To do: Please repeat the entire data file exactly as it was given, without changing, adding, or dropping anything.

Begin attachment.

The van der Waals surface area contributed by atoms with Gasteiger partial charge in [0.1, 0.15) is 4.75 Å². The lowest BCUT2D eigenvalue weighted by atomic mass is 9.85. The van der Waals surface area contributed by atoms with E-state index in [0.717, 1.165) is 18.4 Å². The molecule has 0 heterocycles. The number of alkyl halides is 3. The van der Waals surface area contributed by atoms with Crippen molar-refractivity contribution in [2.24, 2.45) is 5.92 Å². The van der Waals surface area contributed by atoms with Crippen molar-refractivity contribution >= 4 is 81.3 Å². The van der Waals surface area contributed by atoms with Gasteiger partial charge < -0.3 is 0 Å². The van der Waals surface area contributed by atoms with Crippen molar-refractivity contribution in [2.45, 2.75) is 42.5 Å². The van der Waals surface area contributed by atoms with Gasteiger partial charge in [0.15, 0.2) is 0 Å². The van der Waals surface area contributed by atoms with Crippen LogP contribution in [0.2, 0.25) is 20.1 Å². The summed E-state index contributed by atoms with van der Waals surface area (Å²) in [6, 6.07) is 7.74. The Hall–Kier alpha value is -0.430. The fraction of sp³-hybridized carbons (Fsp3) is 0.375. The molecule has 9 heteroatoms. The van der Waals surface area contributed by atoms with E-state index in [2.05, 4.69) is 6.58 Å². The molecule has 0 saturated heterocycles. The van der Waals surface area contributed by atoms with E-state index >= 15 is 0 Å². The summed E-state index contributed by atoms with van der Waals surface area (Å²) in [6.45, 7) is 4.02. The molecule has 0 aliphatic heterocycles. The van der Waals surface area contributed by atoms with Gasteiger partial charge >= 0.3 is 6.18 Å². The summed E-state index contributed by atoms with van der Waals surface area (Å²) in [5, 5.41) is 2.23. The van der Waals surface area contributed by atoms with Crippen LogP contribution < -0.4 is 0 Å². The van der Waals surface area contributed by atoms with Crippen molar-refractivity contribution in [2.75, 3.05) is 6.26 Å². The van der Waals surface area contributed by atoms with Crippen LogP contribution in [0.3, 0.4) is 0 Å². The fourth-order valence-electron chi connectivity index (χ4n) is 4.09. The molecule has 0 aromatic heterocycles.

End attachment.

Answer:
The van der Waals surface area contributed by atoms with Gasteiger partial charge in [0.1, 0.15) is 4.75 Å². The lowest BCUT2D eigenvalue weighted by atomic mass is 9.85. The van der Waals surface area contributed by atoms with E-state index in [0.717, 1.165) is 18.4 Å². The molecule has 0 heterocycles. The number of alkyl halides is 3. The van der Waals surface area contributed by atoms with Crippen molar-refractivity contribution in [2.24, 2.45) is 5.92 Å². The van der Waals surface area contributed by atoms with Crippen molar-refractivity contribution >= 4 is 81.3 Å². The van der Waals surface area contributed by atoms with Gasteiger partial charge < -0.3 is 0 Å². The van der Waals surface area contributed by atoms with Crippen molar-refractivity contribution in [2.45, 2.75) is 42.5 Å². The van der Waals surface area contributed by atoms with Gasteiger partial charge in [0.15, 0.2) is 0 Å². The van der Waals surface area contributed by atoms with Crippen LogP contribution in [0.2, 0.25) is 20.1 Å². The summed E-state index contributed by atoms with van der Waals surface area (Å²) in [6, 6.07) is 7.74. The Hall–Kier alpha value is -0.430. The fraction of sp³-hybridized carbons (Fsp3) is 0.375. The molecule has 9 heteroatoms. The van der Waals surface area contributed by atoms with E-state index in [2.05, 4.69) is 6.58 Å². The molecule has 0 saturated heterocycles. The van der Waals surface area contributed by atoms with E-state index >= 15 is 0 Å². The summed E-state index contributed by atoms with van der Waals surface area (Å²) in [6.45, 7) is 4.02. The molecule has 0 aliphatic heterocycles. The van der Waals surface area contributed by atoms with Gasteiger partial charge >= 0.3 is 6.18 Å². The summed E-state index contributed by atoms with van der Waals surface area (Å²) in [5, 5.41) is 2.23. The van der Waals surface area contributed by atoms with Crippen LogP contribution < -0.4 is 0 Å². The van der Waals surface area contributed by atoms with Crippen molar-refractivity contribution in [2.75, 3.05) is 6.26 Å². The van der Waals surface area contributed by atoms with Crippen LogP contribution in [0.3, 0.4) is 0 Å². The fourth-order valence-electron chi connectivity index (χ4n) is 4.09. The molecule has 0 aromatic heterocycles.